Solving Taphonomic Jigsaw Puzzles: Insight Into the Complex Depositional History of a Lance Formation (Maastrichtian) Dinosaur Bonebed

MCLAIN, Matthew A, Department of Earth and Biological Sciences, Loma Linda University, Loma Linda, CA 92350, mmclain@llu.edu,
CHADWICK, Arthur V, Geology, Southwestern Adventist University, 100 Magnolia, Keene, TX 76059,
BRAND, Leonard R, Department of Earth and Biological Sciences, Loma Linda University, Loma Linda, CA 92350, and
NELSEN, David, Department of Earth and Biological Sciences, Loma Linda University, Loma Linda, CA 92350.

Rose Quarry, the site of a recently discovered Lance Formation (Maastrichtian) dinosaur bonebed in eastern Wyoming, contains particular taphonomic signatures that suggest a complex history for the formation of the bonebed. The disarticulated, disassociated, and commonly fragmented bones of Rose Quarry are found near the base of a trough-crossbedded sandstone unit along with mudballs and pebbly iron-rich concretions. Some bones are very well-preserved, whereas others possess heavily damaged surfaces. These vast differences in bone preservation, as well as the presence of both whole turtle shells and individual, disarticulated turtle scutes, suggest that Rose Quarry contains a mixed assemblage. Many of the bones (>10%) possess possible tooth marks.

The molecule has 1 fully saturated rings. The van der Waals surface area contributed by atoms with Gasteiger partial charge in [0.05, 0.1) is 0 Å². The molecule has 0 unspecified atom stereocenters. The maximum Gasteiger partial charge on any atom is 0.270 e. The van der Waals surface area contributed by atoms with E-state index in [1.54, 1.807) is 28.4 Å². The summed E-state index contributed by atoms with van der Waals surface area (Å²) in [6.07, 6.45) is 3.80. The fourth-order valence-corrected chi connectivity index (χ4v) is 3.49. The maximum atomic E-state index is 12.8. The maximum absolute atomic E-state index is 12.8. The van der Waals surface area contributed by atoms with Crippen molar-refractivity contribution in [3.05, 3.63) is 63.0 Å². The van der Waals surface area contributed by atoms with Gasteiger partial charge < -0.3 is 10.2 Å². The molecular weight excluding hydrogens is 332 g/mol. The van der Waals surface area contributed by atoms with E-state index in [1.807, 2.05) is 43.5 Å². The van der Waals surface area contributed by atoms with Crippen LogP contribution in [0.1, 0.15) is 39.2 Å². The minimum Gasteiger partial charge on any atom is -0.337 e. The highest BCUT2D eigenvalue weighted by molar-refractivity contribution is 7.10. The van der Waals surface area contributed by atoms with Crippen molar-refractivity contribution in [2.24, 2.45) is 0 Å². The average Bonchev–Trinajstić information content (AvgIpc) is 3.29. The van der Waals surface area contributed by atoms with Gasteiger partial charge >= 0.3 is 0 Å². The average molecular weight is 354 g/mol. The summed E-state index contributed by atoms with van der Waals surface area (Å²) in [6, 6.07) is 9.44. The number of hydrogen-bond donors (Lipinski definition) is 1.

A model is presented to explain these taphonomic features. First, dinosaurs, turtles, and crocodilians died and their carcasses were scavenged. Scavenging dinosaurs may have trampled and crushed bones at this point, creating cracks in bones, which may have resulted in fragmentation during transport. Before weathering of the bones could occur, a flood transported additional bones to the area from a different location. This flood ripped up the bones, organic debris, and mud clasts at the scavenging location. The bones were somewhat abraded before they were finally deposited. The organic debris that was associated with the bones and mud caused numerous iron-rich concretions to form near many of the bones. This taphonomic model for Rose Quarry demonstrates the complexity that may exist for many other vertebrate bonebeds and reemphasizes the importance of careful taphonomic study in the excavation of fossils.

poster presentation at the GSA 2014 meeting, Vancouver, BC, Oct 2014.